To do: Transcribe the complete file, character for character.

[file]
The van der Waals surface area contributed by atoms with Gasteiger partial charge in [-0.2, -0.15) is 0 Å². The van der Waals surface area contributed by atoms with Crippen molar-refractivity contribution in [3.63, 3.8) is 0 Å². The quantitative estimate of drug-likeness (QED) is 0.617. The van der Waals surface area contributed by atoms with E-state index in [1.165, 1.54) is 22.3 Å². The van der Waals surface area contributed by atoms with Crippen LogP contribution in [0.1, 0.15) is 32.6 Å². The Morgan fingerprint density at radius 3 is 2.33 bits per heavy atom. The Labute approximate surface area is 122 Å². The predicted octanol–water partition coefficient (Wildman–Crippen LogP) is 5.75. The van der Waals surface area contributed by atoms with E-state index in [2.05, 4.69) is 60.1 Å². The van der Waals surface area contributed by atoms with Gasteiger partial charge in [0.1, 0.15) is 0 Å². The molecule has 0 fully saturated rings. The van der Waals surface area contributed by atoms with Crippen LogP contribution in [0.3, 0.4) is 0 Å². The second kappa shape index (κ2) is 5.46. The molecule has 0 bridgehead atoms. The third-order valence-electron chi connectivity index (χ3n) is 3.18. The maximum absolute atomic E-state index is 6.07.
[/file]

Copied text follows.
The van der Waals surface area contributed by atoms with Gasteiger partial charge in [-0.2, -0.15) is 0 Å². The van der Waals surface area contributed by atoms with Crippen molar-refractivity contribution in [3.63, 3.8) is 0 Å². The quantitative estimate of drug-likeness (QED) is 0.617. The van der Waals surface area contributed by atoms with E-state index in [1.165, 1.54) is 22.3 Å². The van der Waals surface area contributed by atoms with Crippen LogP contribution in [0.1, 0.15) is 32.6 Å². The Morgan fingerprint density at radius 3 is 2.33 bits per heavy atom. The Labute approximate surface area is 122 Å². The predicted octanol–water partition coefficient (Wildman–Crippen LogP) is 5.75. The van der Waals surface area contributed by atoms with E-state index in [2.05, 4.69) is 60.1 Å². The van der Waals surface area contributed by atoms with Gasteiger partial charge in [0.1, 0.15) is 0 Å². The molecule has 0 fully saturated rings. The van der Waals surface area contributed by atoms with Crippen LogP contribution in [0.3, 0.4) is 0 Å². The second kappa shape index (κ2) is 5.46. The molecule has 0 bridgehead atoms. The third-order valence-electron chi connectivity index (χ3n) is 3.18. The maximum absolute atomic E-state index is 6.07.